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Mol. Cells 2013; 36(6): 485-506

Published online December 31, 2013

https://doi.org/10.1007/s10059-013-0333-1

© The Korean Society for Molecular and Cellular Biology

New Tools and New Biology: Recent Miniaturized Systems for Molecular and Cellular Biology

Morgan Hamon, and Jong Wook Hong

1Materials Research and Education Center, Department of Mechanical Engineering, Auburn University, Auburn, AL 36849, USA, 2College of Pharmacy,
Seoul National University, Seoul 151-741, Korea, 3Department of Bionano Engineering, Hanyang University, Ansan 426-791, Korea

Received: November 11, 2013; Accepted: November 14, 2013

Abstract

Recent advances in applied physics and chemistry have led to the development of novel microfluidic systems. Microfluidic systems allow minute amounts of reagents to be processed using μm-scale channels and offer several advantages over conventional analytical devices for use in biological sciences: faster, more accurate and more reproducible analytical performance, reduced cell and reagent consumption, portability, and integration of functional components in a single chip. In this review, we introduce how microfluidics has been applied to biological sciences. We first present an overview of the fabrication of microfluidic systems and describe the distinct technologies available for biological research. We then present examples of microsystems used in biological sciences, focusing on applications in molecular and cellular biology.

Keywords cellular biology, human-on-a-chip, microfluidics, molecular biology, organ-on-a-chip, worm-on-a-chip

Article

Minireview

Mol. Cells 2013; 36(6): 485-506

Published online December 31, 2013 https://doi.org/10.1007/s10059-013-0333-1

Copyright © The Korean Society for Molecular and Cellular Biology.

New Tools and New Biology: Recent Miniaturized Systems for Molecular and Cellular Biology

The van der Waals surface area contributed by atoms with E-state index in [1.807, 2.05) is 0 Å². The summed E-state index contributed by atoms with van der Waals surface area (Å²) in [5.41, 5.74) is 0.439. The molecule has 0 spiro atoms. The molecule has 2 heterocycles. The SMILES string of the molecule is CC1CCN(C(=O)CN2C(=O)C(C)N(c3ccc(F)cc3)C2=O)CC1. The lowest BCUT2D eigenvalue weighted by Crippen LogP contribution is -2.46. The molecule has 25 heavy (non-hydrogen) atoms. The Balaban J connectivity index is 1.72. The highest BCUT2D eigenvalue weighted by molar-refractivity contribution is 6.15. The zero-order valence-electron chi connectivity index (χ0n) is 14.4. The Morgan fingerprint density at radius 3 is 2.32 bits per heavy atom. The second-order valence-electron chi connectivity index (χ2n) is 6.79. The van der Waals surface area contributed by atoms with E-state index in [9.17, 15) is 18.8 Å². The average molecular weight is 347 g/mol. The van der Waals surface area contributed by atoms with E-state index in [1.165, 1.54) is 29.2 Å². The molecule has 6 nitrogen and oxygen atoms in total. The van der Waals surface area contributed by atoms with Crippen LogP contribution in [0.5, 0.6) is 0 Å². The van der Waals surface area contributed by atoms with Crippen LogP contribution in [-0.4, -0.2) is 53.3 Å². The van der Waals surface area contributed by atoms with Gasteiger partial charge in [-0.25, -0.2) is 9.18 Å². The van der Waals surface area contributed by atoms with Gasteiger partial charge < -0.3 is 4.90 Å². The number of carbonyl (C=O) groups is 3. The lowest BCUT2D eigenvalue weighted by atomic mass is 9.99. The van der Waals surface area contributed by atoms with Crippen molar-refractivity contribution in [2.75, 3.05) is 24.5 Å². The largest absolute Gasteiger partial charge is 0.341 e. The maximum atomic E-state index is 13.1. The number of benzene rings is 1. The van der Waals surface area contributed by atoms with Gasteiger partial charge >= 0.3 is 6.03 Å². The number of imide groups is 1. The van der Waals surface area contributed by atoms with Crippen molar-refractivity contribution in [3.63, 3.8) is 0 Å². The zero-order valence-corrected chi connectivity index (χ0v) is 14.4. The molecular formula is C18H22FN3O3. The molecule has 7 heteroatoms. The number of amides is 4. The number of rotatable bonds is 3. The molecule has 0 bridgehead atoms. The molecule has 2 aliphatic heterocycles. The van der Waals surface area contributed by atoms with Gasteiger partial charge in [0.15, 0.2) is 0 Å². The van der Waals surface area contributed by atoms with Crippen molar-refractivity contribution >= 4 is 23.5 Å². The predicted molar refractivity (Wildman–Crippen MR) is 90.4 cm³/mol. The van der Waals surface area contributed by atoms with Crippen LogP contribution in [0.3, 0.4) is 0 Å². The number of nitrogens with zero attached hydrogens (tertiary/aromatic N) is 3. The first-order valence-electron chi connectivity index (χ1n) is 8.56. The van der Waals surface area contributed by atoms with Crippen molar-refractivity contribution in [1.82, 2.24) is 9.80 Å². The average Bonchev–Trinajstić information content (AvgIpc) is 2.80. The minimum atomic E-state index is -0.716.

Morgan Hamon, and Jong Wook Hong

1Materials Research and Education Center, Department of Mechanical Engineering, Auburn University, Auburn, AL 36849, USA, 2College of Pharmacy,
Seoul National University, Seoul 151-741, Korea, 3Department of Bionano Engineering, Hanyang University, Ansan 426-791, Korea

Received: November 11, 2013; Accepted: November 14, 2013

Abstract

Recent advances in applied physics and chemistry have led to the development of novel microfluidic systems. Microfluidic systems allow minute amounts of reagents to be processed using μm-scale channels and offer several advantages over conventional analytical devices for use in biological sciences: faster, more accurate and more reproducible analytical performance, reduced cell and reagent consumption, portability, and integration of functional components in a single chip. In this review, we introduce how microfluidics has been applied to biological sciences. We first present an overview of the fabrication of microfluidic systems and describe the distinct technologies available for biological research. We then present examples of microsystems used in biological sciences, focusing on applications in molecular and cellular biology.

Keywords: cellular biology, human-on-a-chip, microfluidics, molecular biology, organ-on-a-chip, worm-on-a-chip

Mol. Cells
Sep 30, 2022 Vol.45 No.9, pp. 603~672
COVER PICTURE
The Target of Rapamycin Complex (TORC) is a central regulatory hub in eukaryotes, which is well conserved in diverse plant species, including tomato (Solanum lycopersicum). Inhibition of TORC genes (SlTOR, SlLST8, and SlRAPTOR) by VIGS (virus-induced gene silencing) results in early fruit ripening in tomato. The red/ orange tomatoes are early-ripened TORC-silenced fruits, while the green tomato is a control fruit. Top, left, control fruit (TRV2-myc); top, right, TRV2-SlLST8; bottom, left, TRV2-SlTOR; bottom, right, TRV2-SlRAPTOR(Choi et al., pp. 660-672).

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